- 6 hours total spent on a 4-6 page paper that ultimately receives a grade in the A-range seems like not very much time to spend, particularly when the students didn’t have any additional outside-of-class reading or writing assignments for the week before the final version was due – and they even had some in-class time to work together in groups on ideas and approaches, guided by a worksheet. In other words: the student, who is taking a course worth three credit hours spent two hours for every hour spent in the classroom. This perfectly aligns with what we tell students they should expect in college (and is actually far below what we often expect of them as they move into upper-level courses, in which they usually have reading in addition to a paper assignment in a given week).
- Some of the problem is the messages that the student received from hir high school AP English teacher about how to write to do well on the AP test. Good advice, it turns out, for doing well on that test. So I spent some time today talking to this student about how test rubrics look for certain things, and so the high school teacher wasn’t “wrong” – in fact, I advise students in similar ways who are preparing for the writing section of the GRE who want to go to graduate school. But just because you are doing good “writing for the test” writing doesn’t mean that you are doing good writing. It means that you are adequately meeting the needs of a particular rubric (one reason why I hate rubrics, as a teacher of writing, actually: sophisticated transitions and complex sentence structures and original and engaging style don’t often neatly correspond to rubrics that are applied universally) which will give you a particular result. Should you be able to adjust your writing to a particular rubric (or audience) for particular reasons? Sure. But that doesn’t mean that you are writing “perfectly” when you do. So part of this is an audience issue.
- This student clearly cares about doing well, and this student clearly wants to do college “right.” That’s awesome. But doing it “right” and doing it “exceptionally well” are not the same thing. “Exceptionally well” takes more than two hours. Also: doing it “exceptionally well” means more than just generally responding to an assignment in a less than original way.
- I myself was this sort of a student at certain times in my academic career, so I totally identify with feeling pissed off that “all my work” wasn’t enough. I get it, really and truly.
But so at any rate, this post isn’t so much a complaint as a question: do you all face similar issues with otherwise “strong” students? How do you communicate to them that having to work and doing the work is a success and not a failure? In other words, is there something that I’m missing here (part of me really thinks this is just a phase and that by the end of the course the student will “get it”) about how to address this frustration (students’ frustration as well as my own?)?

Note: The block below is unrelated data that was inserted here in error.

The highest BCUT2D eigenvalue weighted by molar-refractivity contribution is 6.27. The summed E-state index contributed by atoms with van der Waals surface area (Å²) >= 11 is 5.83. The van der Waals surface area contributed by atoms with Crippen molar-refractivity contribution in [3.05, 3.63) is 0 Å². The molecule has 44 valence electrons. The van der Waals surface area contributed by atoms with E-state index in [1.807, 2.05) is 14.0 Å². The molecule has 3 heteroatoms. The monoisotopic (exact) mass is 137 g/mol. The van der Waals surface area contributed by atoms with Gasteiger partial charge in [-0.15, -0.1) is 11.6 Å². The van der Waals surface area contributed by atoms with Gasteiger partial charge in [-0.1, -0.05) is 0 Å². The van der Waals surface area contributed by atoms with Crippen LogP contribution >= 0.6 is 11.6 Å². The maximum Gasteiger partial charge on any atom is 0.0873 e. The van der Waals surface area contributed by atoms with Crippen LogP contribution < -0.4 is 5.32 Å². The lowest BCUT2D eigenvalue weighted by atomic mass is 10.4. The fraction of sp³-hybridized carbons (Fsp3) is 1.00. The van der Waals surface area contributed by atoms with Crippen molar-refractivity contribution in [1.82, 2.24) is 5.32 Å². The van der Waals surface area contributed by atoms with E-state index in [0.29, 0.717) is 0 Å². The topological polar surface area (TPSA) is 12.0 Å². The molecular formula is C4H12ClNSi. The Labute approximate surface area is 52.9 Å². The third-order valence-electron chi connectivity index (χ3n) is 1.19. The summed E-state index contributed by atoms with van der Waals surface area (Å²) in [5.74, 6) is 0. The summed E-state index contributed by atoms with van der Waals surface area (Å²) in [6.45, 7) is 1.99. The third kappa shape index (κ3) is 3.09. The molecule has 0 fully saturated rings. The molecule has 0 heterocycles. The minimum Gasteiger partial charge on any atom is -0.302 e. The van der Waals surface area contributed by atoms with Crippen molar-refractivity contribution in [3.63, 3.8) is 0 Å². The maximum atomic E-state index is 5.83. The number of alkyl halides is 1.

But let me conclude:
I have a student – a STEM major no less! – who is rocking every assignment. Like, perfect responses. This student takes every paper to the writing center, in addition to doing the peer review in class, and in addition to coming to check in with me about questions zie has after all of that during my office hours. And the student’s drafts are pretty much A-range work before all of that. I am a notoriously tough grader: I have given this student A+ grades on the first two assignments. This. Has. Never. Happened. In. The. History. Of. My. Career. Zie is a first-year student. I would read an essay by this student every day for the rest of my life if I could do so. I mean really: zie is a delight – like a special present for me as a teacher. I want to make zie an English major just because I feel like zie would think about all things awesomely and write about them all awesomely. On the other hand, I don’t want zie to be an English major because I want zie to follow hir own path. I am trying very hard not to push zie in a direction that is not hir own.
I also have another student – a [insert specialization here] management major – who is vaguely earnest and inappropriate, but very creative! – who isn’t a super A++ but who is working super hard and who clearly is very creative and excited about hir writing. Zie spends hours and hours on hir papers, and wants to spend even more!
In other words, not all students think that the more work they put in the suckier they are. Some of them like that they are being challenged and pushed and they don’t view being asked to do more work as a negative review.
I give these last examples to be clear: this is NOT a “students suck” post. This is a genuine question: how do I get them to see that when I ask them to revise, when I ask them to do more, it’s because I believe in them? Is that an attainable goal to have for all of my students? Or do some just need time to realize that this is true?